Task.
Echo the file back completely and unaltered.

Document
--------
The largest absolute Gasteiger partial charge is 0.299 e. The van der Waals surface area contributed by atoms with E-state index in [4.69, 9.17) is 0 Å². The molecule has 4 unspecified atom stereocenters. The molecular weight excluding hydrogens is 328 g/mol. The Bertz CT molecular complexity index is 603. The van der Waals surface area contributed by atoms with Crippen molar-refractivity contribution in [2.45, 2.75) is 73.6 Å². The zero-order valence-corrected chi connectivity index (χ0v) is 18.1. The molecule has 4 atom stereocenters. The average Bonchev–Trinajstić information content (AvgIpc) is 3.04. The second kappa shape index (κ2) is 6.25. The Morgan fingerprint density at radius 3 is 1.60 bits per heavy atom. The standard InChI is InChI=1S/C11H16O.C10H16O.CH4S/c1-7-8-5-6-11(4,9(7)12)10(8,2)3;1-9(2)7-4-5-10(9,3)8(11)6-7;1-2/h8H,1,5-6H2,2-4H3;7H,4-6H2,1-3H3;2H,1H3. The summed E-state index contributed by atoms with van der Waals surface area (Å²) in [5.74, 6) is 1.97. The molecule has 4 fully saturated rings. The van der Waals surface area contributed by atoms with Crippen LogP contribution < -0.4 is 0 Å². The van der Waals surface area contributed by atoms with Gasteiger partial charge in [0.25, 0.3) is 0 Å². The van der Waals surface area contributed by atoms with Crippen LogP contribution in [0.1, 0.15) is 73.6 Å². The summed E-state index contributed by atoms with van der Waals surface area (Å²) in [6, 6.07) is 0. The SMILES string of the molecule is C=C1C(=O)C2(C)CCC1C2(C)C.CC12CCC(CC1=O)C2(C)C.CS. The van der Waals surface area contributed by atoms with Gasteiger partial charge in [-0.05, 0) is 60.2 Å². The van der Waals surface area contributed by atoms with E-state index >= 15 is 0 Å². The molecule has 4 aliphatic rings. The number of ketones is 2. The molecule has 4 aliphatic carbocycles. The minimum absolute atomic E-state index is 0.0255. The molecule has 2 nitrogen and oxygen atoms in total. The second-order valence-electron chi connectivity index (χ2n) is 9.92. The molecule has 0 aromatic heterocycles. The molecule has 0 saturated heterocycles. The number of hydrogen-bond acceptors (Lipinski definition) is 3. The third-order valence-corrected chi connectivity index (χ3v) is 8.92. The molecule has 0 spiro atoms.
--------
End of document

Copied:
The largest absolute Gasteiger partial charge is 0.299 e. The van der Waals surface area contributed by atoms with E-state index in [4.69, 9.17) is 0 Å². The molecule has 4 unspecified atom stereocenters. The molecular weight excluding hydrogens is 328 g/mol. The Bertz CT molecular complexity index is 603. The van der Waals surface area contributed by atoms with Crippen molar-refractivity contribution in [2.45, 2.75) is 73.6 Å². The zero-order valence-corrected chi connectivity index (χ0v) is 18.1. The molecule has 4 atom stereocenters. The average Bonchev–Trinajstić information content (AvgIpc) is 3.04. The second kappa shape index (κ2) is 6.25. The Morgan fingerprint density at radius 3 is 1.60 bits per heavy atom. The standard InChI is InChI=1S/C11H16O.C10H16O.CH4S/c1-7-8-5-6-11(4,9(7)12)10(8,2)3;1-9(2)7-4-5-10(9,3)8(11)6-7;1-2/h8H,1,5-6H2,2-4H3;7H,4-6H2,1-3H3;2H,1H3. The summed E-state index contributed by atoms with van der Waals surface area (Å²) in [5.74, 6) is 1.97. The molecule has 4 fully saturated rings. The van der Waals surface area contributed by atoms with Crippen LogP contribution < -0.4 is 0 Å². The van der Waals surface area contributed by atoms with Gasteiger partial charge in [0.25, 0.3) is 0 Å². The van der Waals surface area contributed by atoms with Crippen LogP contribution in [0.1, 0.15) is 73.6 Å². The summed E-state index contributed by atoms with van der Waals surface area (Å²) in [6, 6.07) is 0. The SMILES string of the molecule is C=C1C(=O)C2(C)CCC1C2(C)C.CC12CCC(CC1=O)C2(C)C.CS. The van der Waals surface area contributed by atoms with Gasteiger partial charge in [-0.05, 0) is 60.2 Å². The van der Waals surface area contributed by atoms with E-state index >= 15 is 0 Å². The molecule has 4 aliphatic rings. The number of ketones is 2. The molecule has 4 aliphatic carbocycles. The minimum absolute atomic E-state index is 0.0255. The molecule has 2 nitrogen and oxygen atoms in total. The second-order valence-electron chi connectivity index (χ2n) is 9.92. The molecule has 0 aromatic heterocycles. The molecule has 0 saturated heterocycles. The number of hydrogen-bond acceptors (Lipinski definition) is 3. The third-order valence-corrected chi connectivity index (χ3v) is 8.92. The molecule has 0 spiro atoms.